BSc (Hons) in Molecular Biology, The University of Edinburgh, Scotland; PhD, The Beatson Institute for Cancer Research, The University of Glasgow, Scotland; Post-doctoral fellow, The Pasteur Institute, France; Post-doctoral fellow, MIT, Cambridge, MA
Autophagy is a well-conserved survival mechanism that plays a cellular house keeping function in promoting the catabolic degradation of non-functional protein aggregates, organelles or pathogens by autolysosomes - â??garbage disposalâ? â?? and thus plays a key role in maintaining cellular integrity and promoting efficient cellular function. Autophagy is also ramped up in response to energy deficits when it becomes critical for generating ATP and metabolites for survival. Thus, not only is AUTOPHAGY the â??garbage collectorâ? â?? autophagy also promotes â??re-cyclingâ?.
The role of AUTOPHAGY in cancer is complex with evidence indicating it can act both as an anti-tumorigenic mechanism by inducing a growth arrest and cellular senescence, limiting genomic instability and maintaining organelle integrity while yet other data suggests that it can also be pro-tumorigenic by promoting tumor cell survival under hypoxia, allowing tumor cell dormancy at second sites that can lead to metastasis and limiting the therapeutic efficacy of anticancer treatments.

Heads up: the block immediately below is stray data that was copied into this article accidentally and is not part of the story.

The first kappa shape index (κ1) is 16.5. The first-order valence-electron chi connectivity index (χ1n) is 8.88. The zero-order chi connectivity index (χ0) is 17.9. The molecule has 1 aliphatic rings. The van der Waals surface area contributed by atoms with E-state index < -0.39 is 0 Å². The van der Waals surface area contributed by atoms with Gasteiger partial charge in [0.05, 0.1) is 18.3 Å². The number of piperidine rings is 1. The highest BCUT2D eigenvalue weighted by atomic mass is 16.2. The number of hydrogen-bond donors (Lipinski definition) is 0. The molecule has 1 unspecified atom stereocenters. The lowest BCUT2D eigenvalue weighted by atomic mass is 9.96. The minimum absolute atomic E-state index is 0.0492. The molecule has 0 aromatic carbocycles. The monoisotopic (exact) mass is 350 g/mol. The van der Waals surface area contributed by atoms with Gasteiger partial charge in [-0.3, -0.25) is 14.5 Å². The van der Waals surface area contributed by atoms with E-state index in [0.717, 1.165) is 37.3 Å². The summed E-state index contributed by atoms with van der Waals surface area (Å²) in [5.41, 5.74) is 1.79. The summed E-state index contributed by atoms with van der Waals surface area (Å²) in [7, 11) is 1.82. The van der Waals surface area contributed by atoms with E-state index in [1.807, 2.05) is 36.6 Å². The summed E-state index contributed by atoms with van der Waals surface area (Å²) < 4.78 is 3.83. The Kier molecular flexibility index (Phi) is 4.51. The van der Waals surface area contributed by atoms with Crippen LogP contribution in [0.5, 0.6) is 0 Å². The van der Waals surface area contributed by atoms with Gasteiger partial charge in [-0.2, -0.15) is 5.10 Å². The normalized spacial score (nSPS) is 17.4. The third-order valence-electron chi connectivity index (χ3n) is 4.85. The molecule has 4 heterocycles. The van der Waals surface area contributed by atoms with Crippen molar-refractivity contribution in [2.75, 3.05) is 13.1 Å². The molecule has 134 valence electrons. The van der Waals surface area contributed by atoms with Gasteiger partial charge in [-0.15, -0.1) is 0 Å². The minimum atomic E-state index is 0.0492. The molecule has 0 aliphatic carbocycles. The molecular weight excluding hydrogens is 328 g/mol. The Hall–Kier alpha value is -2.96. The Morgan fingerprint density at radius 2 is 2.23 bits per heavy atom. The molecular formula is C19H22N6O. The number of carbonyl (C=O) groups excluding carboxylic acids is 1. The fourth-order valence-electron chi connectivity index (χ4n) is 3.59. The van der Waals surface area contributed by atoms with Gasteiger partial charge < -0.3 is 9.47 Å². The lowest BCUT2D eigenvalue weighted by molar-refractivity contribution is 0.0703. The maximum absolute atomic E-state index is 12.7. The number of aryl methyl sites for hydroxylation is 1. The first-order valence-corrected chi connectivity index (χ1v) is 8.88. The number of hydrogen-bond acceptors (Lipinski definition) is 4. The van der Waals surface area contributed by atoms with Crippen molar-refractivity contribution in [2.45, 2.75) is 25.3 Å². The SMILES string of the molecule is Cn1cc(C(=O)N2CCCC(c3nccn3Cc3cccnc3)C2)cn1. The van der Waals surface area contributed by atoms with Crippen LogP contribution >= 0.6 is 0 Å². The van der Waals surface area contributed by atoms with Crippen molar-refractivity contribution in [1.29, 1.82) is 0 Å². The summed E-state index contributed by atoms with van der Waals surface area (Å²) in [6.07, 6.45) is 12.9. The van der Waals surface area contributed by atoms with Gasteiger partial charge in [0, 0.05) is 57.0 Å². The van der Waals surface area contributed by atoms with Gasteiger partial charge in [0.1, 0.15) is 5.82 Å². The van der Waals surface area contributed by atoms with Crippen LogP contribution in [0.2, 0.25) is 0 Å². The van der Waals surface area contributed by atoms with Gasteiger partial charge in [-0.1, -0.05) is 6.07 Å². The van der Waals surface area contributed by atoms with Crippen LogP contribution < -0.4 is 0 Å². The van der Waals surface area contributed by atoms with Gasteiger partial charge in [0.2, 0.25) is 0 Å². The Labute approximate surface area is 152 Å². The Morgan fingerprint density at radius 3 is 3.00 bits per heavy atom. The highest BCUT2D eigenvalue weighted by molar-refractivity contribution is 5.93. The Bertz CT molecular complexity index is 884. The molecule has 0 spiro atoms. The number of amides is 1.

Work in the Macleod laboratory makes use of mouse models of cancer, in vivo imaging and clinical collaborations to explore the consequences of defective mitochondrial function and autophagy for tumor growth, progression to metastasis and cancer treatment.
Our work is specifically focused on the following goals:
(a) how defects in mitophagy contribute to tumor progression to metastasis, including through altered responses to hypoxia, levels of reactive oxygen species, and tumor cell invasion;
(b) how defects in mitophagy influence cellular metabolism and lipid catabolism in particular;
(c) use switchable mouse models of cancer to ask whether the role of autophagy in cancer varies depending on the stage of tumorigenesis, the driving oncogene or the tissue type;
(d) examine the effect of inhibiting autophagy for tumor cell invasion and metastasis in vivo;
(e) assess the effect of inhibiting or promoting autophagy for cancer therapy.